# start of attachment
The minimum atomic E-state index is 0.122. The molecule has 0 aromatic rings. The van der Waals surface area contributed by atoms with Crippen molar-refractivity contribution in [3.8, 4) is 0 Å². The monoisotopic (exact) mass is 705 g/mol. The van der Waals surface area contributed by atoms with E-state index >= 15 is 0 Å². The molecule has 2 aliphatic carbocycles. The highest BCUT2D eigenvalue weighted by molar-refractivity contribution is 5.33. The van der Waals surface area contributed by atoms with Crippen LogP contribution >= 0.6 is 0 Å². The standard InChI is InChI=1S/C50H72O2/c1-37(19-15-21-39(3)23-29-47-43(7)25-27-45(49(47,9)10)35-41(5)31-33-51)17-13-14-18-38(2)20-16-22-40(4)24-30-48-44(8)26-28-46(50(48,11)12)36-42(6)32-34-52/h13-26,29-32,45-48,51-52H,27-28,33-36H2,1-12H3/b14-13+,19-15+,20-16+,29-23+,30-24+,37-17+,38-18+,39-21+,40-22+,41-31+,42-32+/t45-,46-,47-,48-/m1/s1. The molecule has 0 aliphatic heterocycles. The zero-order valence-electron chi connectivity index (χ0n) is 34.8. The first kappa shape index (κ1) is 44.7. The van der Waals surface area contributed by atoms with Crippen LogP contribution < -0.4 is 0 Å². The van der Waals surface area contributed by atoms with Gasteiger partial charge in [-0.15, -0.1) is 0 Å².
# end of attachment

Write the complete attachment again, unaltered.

The minimum atomic E-state index is 0.122. The molecule has 0 aromatic rings. The van der Waals surface area contributed by atoms with Crippen molar-refractivity contribution in [3.8, 4) is 0 Å². The monoisotopic (exact) mass is 705 g/mol. The van der Waals surface area contributed by atoms with E-state index >= 15 is 0 Å². The molecule has 2 aliphatic carbocycles. The highest BCUT2D eigenvalue weighted by molar-refractivity contribution is 5.33. The van der Waals surface area contributed by atoms with Crippen LogP contribution >= 0.6 is 0 Å². The standard InChI is InChI=1S/C50H72O2/c1-37(19-15-21-39(3)23-29-47-43(7)25-27-45(49(47,9)10)35-41(5)31-33-51)17-13-14-18-38(2)20-16-22-40(4)24-30-48-44(8)26-28-46(50(48,11)12)36-42(6)32-34-52/h13-26,29-32,45-48,51-52H,27-28,33-36H2,1-12H3/b14-13+,19-15+,20-16+,29-23+,30-24+,37-17+,38-18+,39-21+,40-22+,41-31+,42-32+/t45-,46-,47-,48-/m1/s1. The molecule has 0 aliphatic heterocycles. The zero-order valence-electron chi connectivity index (χ0n) is 34.8. The first kappa shape index (κ1) is 44.7. The van der Waals surface area contributed by atoms with Crippen LogP contribution < -0.4 is 0 Å². The van der Waals surface area contributed by atoms with Gasteiger partial charge in [-0.15, -0.1) is 0 Å².